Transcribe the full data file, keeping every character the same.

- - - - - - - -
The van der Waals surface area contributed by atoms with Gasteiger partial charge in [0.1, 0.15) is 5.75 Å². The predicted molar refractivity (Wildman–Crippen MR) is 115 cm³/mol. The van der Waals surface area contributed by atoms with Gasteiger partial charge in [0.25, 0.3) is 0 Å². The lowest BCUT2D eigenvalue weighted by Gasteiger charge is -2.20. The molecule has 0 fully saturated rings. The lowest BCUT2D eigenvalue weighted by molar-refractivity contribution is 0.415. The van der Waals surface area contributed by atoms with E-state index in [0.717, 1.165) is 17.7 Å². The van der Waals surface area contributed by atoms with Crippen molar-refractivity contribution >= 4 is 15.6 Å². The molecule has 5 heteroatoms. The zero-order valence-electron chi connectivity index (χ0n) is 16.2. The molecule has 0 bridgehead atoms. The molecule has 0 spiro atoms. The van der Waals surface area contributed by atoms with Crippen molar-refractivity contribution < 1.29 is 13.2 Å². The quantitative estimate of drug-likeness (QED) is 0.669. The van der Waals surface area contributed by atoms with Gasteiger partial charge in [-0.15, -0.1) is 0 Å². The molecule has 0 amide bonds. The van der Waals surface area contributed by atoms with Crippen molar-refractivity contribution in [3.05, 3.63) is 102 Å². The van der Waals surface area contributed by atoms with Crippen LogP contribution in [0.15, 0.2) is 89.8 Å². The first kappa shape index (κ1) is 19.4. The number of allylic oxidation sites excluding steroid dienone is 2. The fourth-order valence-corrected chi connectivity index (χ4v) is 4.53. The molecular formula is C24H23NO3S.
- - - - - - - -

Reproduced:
The van der Waals surface area contributed by atoms with Gasteiger partial charge in [0.1, 0.15) is 5.75 Å². The predicted molar refractivity (Wildman–Crippen MR) is 115 cm³/mol. The van der Waals surface area contributed by atoms with Gasteiger partial charge in [0.25, 0.3) is 0 Å². The lowest BCUT2D eigenvalue weighted by Gasteiger charge is -2.20. The molecule has 0 fully saturated rings. The lowest BCUT2D eigenvalue weighted by molar-refractivity contribution is 0.415. The van der Waals surface area contributed by atoms with E-state index in [0.717, 1.165) is 17.7 Å². The van der Waals surface area contributed by atoms with Crippen molar-refractivity contribution >= 4 is 15.6 Å². The molecule has 5 heteroatoms. The zero-order valence-electron chi connectivity index (χ0n) is 16.2. The molecule has 0 bridgehead atoms. The molecule has 0 spiro atoms. The van der Waals surface area contributed by atoms with Crippen molar-refractivity contribution < 1.29 is 13.2 Å². The quantitative estimate of drug-likeness (QED) is 0.669. The van der Waals surface area contributed by atoms with Gasteiger partial charge in [-0.15, -0.1) is 0 Å². The molecule has 0 amide bonds. The van der Waals surface area contributed by atoms with Crippen molar-refractivity contribution in [3.05, 3.63) is 102 Å². The van der Waals surface area contributed by atoms with Crippen LogP contribution in [0.15, 0.2) is 89.8 Å². The first kappa shape index (κ1) is 19.4. The number of allylic oxidation sites excluding steroid dienone is 2. The fourth-order valence-corrected chi connectivity index (χ4v) is 4.53. The molecular formula is C24H23NO3S.